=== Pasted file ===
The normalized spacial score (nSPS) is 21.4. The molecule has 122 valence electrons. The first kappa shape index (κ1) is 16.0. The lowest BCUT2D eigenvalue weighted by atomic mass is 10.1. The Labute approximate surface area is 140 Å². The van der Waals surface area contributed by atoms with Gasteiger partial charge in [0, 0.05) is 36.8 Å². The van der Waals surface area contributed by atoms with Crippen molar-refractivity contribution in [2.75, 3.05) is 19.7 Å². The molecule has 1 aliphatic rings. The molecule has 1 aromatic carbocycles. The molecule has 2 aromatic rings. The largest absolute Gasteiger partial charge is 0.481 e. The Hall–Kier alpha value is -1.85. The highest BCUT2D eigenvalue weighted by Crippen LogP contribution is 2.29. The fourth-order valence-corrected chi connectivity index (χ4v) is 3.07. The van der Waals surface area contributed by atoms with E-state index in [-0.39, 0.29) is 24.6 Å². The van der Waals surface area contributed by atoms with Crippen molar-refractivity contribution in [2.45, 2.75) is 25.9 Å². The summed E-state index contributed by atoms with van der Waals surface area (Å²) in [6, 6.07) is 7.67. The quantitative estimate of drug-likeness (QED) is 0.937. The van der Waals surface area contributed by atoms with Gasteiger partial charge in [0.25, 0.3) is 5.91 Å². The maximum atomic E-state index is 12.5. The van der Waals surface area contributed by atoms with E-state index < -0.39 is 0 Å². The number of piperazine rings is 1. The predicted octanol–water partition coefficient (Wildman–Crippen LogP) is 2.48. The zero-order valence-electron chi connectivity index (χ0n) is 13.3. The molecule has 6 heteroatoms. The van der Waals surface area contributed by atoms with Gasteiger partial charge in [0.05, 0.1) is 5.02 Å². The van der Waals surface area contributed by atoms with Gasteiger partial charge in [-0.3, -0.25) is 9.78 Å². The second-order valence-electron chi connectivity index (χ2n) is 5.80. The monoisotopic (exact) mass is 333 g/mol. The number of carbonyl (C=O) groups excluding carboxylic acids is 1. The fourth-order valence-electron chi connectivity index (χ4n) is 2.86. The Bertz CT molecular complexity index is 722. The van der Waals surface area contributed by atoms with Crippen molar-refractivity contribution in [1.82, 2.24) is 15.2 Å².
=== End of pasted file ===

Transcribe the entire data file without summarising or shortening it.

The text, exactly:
The normalized spacial score (nSPS) is 21.4. The molecule has 122 valence electrons. The first kappa shape index (κ1) is 16.0. The lowest BCUT2D eigenvalue weighted by atomic mass is 10.1. The Labute approximate surface area is 140 Å². The van der Waals surface area contributed by atoms with Gasteiger partial charge in [0, 0.05) is 36.8 Å². The van der Waals surface area contributed by atoms with Crippen molar-refractivity contribution in [2.75, 3.05) is 19.7 Å². The molecule has 1 aliphatic rings. The molecule has 1 aromatic carbocycles. The molecule has 2 aromatic rings. The largest absolute Gasteiger partial charge is 0.481 e. The Hall–Kier alpha value is -1.85. The highest BCUT2D eigenvalue weighted by Crippen LogP contribution is 2.29. The fourth-order valence-corrected chi connectivity index (χ4v) is 3.07. The van der Waals surface area contributed by atoms with E-state index in [-0.39, 0.29) is 24.6 Å². The van der Waals surface area contributed by atoms with Crippen molar-refractivity contribution in [2.45, 2.75) is 25.9 Å². The summed E-state index contributed by atoms with van der Waals surface area (Å²) in [6, 6.07) is 7.67. The quantitative estimate of drug-likeness (QED) is 0.937. The van der Waals surface area contributed by atoms with Gasteiger partial charge in [0.25, 0.3) is 5.91 Å². The maximum atomic E-state index is 12.5. The van der Waals surface area contributed by atoms with E-state index < -0.39 is 0 Å². The number of piperazine rings is 1. The predicted octanol–water partition coefficient (Wildman–Crippen LogP) is 2.48. The zero-order valence-electron chi connectivity index (χ0n) is 13.3. The molecule has 6 heteroatoms. The van der Waals surface area contributed by atoms with Gasteiger partial charge in [0.05, 0.1) is 5.02 Å². The van der Waals surface area contributed by atoms with Gasteiger partial charge in [-0.3, -0.25) is 9.78 Å². The second-order valence-electron chi connectivity index (χ2n) is 5.80. The monoisotopic (exact) mass is 333 g/mol. The number of carbonyl (C=O) groups excluding carboxylic acids is 1. The fourth-order valence-electron chi connectivity index (χ4n) is 2.86. The Bertz CT molecular complexity index is 722. The van der Waals surface area contributed by atoms with Crippen molar-refractivity contribution in [1.82, 2.24) is 15.2 Å².